energy

Texas governor blames wind power for power outages, experts disagree

Snow around the Texas Capitol building. Photo credit: Jno.skinner – Own work, CC BY-SA 4.0, via Wikimedia.

By Anders Lorenzen

A recent Arctic blast, which impacted many US states and not the least the state of Texas last month, has led to severe blackouts and loss of power.

The Texan grids and power stations had to roll out blackouts and Texas Governor Gregg Abbott, and several other republicans used this as an opportunity to attack wind power,  and discredit renewable energy, and even suggested the outages were a direct consequence of the Green New Deal – a policy proposal put forward by some Democrats (but not yet voted upon). The reality is that successive Texas Republican governments have over the last few decades aggressively invested in wind power making the state the highest installer of wind power in the US. It is in fact an energy technology that enjoys broad public support in Texas whether you accept climate change is happening or not.

The real cause of power outages 

With some places experiencing temperatures as cold as -19 degrees C, some wind turbines did have  to be turned off during the outage, however a bigger source of energy disruption was that gas and oil operators could not deliver oil and gas due to frozen over pipelines, gas plants could not operate and “renewables only accounted for 13% of the outages. Experts have argued that even though some turbines stopped spinning because of the cold weather the technology should not be blamed for that, but rather poor infrastructure and  mismanagement. 

Social media supporters did not hesitate to share images of wind turbines working in colder climates who frequently get as cold as Texas did last month.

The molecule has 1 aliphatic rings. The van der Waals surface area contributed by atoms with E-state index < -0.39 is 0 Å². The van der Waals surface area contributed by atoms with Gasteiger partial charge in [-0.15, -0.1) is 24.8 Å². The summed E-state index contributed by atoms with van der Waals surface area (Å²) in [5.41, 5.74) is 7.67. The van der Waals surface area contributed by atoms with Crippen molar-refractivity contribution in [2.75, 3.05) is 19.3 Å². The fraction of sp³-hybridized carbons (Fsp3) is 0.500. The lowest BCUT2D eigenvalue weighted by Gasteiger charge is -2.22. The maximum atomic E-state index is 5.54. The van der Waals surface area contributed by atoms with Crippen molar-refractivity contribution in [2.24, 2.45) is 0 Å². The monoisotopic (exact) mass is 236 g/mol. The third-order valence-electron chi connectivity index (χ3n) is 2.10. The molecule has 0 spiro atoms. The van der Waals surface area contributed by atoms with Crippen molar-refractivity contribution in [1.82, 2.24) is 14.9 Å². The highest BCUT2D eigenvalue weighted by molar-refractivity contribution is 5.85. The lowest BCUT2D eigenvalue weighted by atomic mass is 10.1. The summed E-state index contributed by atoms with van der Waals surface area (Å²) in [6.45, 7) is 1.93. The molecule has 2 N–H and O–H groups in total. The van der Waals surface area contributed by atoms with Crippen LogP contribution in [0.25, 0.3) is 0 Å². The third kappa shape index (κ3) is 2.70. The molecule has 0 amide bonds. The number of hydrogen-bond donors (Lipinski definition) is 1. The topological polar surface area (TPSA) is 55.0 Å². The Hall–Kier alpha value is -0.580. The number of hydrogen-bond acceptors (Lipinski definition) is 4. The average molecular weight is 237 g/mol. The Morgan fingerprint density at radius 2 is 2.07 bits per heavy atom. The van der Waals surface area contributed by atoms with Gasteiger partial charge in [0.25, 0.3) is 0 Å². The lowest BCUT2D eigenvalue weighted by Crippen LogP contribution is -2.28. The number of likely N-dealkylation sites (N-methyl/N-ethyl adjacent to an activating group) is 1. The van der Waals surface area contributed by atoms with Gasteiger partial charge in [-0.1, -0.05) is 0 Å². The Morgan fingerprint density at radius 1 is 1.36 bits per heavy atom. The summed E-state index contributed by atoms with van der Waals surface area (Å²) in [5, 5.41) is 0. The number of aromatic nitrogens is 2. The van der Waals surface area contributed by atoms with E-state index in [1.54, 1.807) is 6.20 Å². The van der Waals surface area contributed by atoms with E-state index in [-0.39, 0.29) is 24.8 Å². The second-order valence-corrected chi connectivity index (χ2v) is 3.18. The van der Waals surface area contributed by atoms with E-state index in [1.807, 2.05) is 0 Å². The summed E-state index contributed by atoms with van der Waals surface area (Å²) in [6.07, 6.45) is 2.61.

Infrastructure issues

Brian Vad Mathiesen, a Professor of Smart Energy Systems at the University of Aalborg, Denmark explained that wind turbines should not shoulder the blame for the blackouts. He explained that the outages were much more down to bad legislation, ownership models and worn out old electricity distribution grids. He explained that with better planning and forecasting this issue could have been avoided.

He further added: “It appears that wind and solar power produced more electricity this week than they were expected to produce, but at this time of year, that’s a relatively small part of the expected statewide generation. Generation from gas and coal plants was far below expectations causing supply to fall as demand rose. How much of that is bad design and how much was operator error is still to be sorted out.”

And Jesse Jenkins an assistant professor and an energy systems engineer at Princeton University chimed in with an article in the New York Times with an overall point arguing that the outages were a direct result of the state’s failure to insure against extreme weather. Dr Jenkins writes: ‘Texans aren’t accustomed to temperatures in the teens. Neither is the state’s energy infrastructure, which failed this week as record-breaking cold drove skyrocketing heating demand and widespread failures of power plants, gas pipelines and wells.’ 

On the issue of whether wind and solar was to blame Dr Jenkins said: ‘Texans rely on natural gas for two-thirds of their winter electricity supply, and failures across Texas’ natural gas system are the biggest cause of current outages. Wind and solar provide valuable energy throughout the year. But grid operators know not to count on these resources for much output during tough conditions, and these energy sources represent just 11 percent of Texas’ winter capacity needs. In short, wind and solar are reliably unreliable.’

Many experts had been arguing that Texas as the only state in the US not being connected to the US grid bears some level of responsibility. 

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